The enlightened man is nothing but the man who functions from his being.
People tell me, “We have to decide what is right and what is wrong.” Yes, you will have to decide if you live under the impact of the mind – and none of your decisions is going to prove right. Whatever you choose you will suffer, and you will always look back: “Perhaps the other alternative was better?”
The enlightened man never chooses, he lives in a choiceless awareness. In the light of his awareness he knows what is right; it is not a question of decision. And the moment you know what is right, with your total being, you never repent.
For three decades continuously I have never looked back. I have never for a single moment thought that perhaps if I had chosen something else, it would have been better. The question does not arise.
Hence, the enlightened man carries no burden of the past, and remains clear – because the burden of the past is like dust gathering on your awareness, on the mirror of your being. When the mirror is clear it simply reflects what is the case.
So it is not a question of deciding what is right and wrong. That’s why I have never talked to my people about morality, immorality, virtue, sin, good, bad; it is useless. I have insisted only on one point, that you become centered in your being. And then whatever you do is right, is virtue. Yes, there is your real being – beyond psychotherapy. Psychotherapy is only children’s play. And it is strange, still today the psychoanalyst is not willing even to consider the position of enlightenment. I can understand why he cannot even consider it: psychotherapy has become his bread and butter. It is one of the most highly paid professions.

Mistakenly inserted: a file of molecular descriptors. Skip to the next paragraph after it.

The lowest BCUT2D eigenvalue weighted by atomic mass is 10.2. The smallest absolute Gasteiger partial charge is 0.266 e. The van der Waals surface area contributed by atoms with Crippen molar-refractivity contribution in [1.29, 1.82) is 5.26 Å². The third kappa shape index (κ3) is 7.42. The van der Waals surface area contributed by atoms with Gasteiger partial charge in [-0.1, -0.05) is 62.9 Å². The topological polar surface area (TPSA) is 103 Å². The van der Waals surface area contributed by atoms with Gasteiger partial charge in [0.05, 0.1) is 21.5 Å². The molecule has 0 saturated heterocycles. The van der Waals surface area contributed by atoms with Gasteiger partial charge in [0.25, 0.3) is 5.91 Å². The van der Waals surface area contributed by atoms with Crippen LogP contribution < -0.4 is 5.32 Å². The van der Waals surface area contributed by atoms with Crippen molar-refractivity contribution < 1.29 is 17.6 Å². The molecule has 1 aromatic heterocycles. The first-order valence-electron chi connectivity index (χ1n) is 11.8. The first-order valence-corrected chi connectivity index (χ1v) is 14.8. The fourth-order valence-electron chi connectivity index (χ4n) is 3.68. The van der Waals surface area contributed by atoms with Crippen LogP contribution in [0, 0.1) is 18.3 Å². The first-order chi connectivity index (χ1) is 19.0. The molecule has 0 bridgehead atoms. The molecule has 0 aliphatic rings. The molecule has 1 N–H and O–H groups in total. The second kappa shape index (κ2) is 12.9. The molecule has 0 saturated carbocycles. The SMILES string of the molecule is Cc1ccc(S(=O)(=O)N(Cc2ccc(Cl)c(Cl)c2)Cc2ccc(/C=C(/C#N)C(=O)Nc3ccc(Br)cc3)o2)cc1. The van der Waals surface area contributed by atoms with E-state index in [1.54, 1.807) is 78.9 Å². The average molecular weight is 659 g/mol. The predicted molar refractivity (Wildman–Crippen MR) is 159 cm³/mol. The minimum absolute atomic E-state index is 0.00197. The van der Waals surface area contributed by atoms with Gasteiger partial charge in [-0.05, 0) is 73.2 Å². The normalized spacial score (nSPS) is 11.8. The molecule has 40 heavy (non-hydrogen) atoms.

The psychotherapist is the latest version of the priest. He is a parasite, he is sucking blood in the name of curing insane people. And I have never come across a single man who has been cured by psychoanalysis. Even the psychoanalyst is not cured. The founders of psychoanalysis were not the people who can be said to be whole and absolutely healthy in their consciousness.
Jung was very much afraid of death. Now, that is not a sign of a meditator. He was so afraid of death…. But it is a strange phenomenon: whatever you are afraid of, you are also in some way obsessed by. He was obsessed with the desire to see the mummies in Egypt. At least half a dozen times he booked his ticket to go to Egypt, and each time he would find some excuse to cancel it. The sixth time he gathered courage and reached the airport, but at the airport he lost his nerve again.
He turned back, and he wrote in his diary, “I cannot go to Egypt. I cannot see those dead bodies, hundreds of years old, because every dead body reminds me of my own death.”